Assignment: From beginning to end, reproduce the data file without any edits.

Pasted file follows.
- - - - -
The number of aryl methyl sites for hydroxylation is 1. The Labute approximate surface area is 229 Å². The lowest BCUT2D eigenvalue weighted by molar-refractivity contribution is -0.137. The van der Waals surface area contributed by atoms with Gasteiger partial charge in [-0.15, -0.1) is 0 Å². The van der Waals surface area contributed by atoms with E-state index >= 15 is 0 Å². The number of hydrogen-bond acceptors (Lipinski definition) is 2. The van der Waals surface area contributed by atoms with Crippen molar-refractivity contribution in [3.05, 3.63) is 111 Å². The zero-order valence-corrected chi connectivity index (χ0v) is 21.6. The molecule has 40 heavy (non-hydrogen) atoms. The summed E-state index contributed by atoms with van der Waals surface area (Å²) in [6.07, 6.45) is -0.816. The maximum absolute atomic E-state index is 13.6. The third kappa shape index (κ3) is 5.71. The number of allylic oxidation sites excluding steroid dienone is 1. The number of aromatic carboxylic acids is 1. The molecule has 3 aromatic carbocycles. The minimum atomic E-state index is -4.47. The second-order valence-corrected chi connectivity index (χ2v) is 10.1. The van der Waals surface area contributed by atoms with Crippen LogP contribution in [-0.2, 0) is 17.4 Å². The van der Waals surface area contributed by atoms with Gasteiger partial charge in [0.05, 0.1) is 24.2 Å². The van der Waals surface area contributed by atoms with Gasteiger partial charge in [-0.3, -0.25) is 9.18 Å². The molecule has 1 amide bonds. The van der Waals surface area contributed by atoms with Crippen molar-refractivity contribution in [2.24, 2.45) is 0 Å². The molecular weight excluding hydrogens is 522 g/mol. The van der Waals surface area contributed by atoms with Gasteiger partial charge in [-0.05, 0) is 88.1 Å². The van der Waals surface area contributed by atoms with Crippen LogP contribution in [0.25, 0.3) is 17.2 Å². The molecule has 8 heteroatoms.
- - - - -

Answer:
The number of aryl methyl sites for hydroxylation is 1. The Labute approximate surface area is 229 Å². The lowest BCUT2D eigenvalue weighted by molar-refractivity contribution is -0.137. The van der Waals surface area contributed by atoms with Gasteiger partial charge in [-0.15, -0.1) is 0 Å². The van der Waals surface area contributed by atoms with E-state index >= 15 is 0 Å². The number of hydrogen-bond acceptors (Lipinski definition) is 2. The van der Waals surface area contributed by atoms with Crippen molar-refractivity contribution in [3.05, 3.63) is 111 Å². The zero-order valence-corrected chi connectivity index (χ0v) is 21.6. The molecule has 40 heavy (non-hydrogen) atoms. The summed E-state index contributed by atoms with van der Waals surface area (Å²) in [6.07, 6.45) is -0.816. The maximum absolute atomic E-state index is 13.6. The third kappa shape index (κ3) is 5.71. The number of allylic oxidation sites excluding steroid dienone is 1. The number of aromatic carboxylic acids is 1. The molecule has 3 aromatic carbocycles. The minimum atomic E-state index is -4.47. The second-order valence-corrected chi connectivity index (χ2v) is 10.1. The van der Waals surface area contributed by atoms with Crippen LogP contribution in [-0.2, 0) is 17.4 Å². The van der Waals surface area contributed by atoms with Gasteiger partial charge in [0.05, 0.1) is 24.2 Å². The van der Waals surface area contributed by atoms with Gasteiger partial charge in [-0.3, -0.25) is 9.18 Å². The molecule has 1 amide bonds. The van der Waals surface area contributed by atoms with Crippen molar-refractivity contribution in [2.24, 2.45) is 0 Å². The molecular weight excluding hydrogens is 522 g/mol. The van der Waals surface area contributed by atoms with Gasteiger partial charge in [-0.05, 0) is 88.1 Å². The van der Waals surface area contributed by atoms with Crippen LogP contribution in [0.25, 0.3) is 17.2 Å². The molecule has 8 heteroatoms.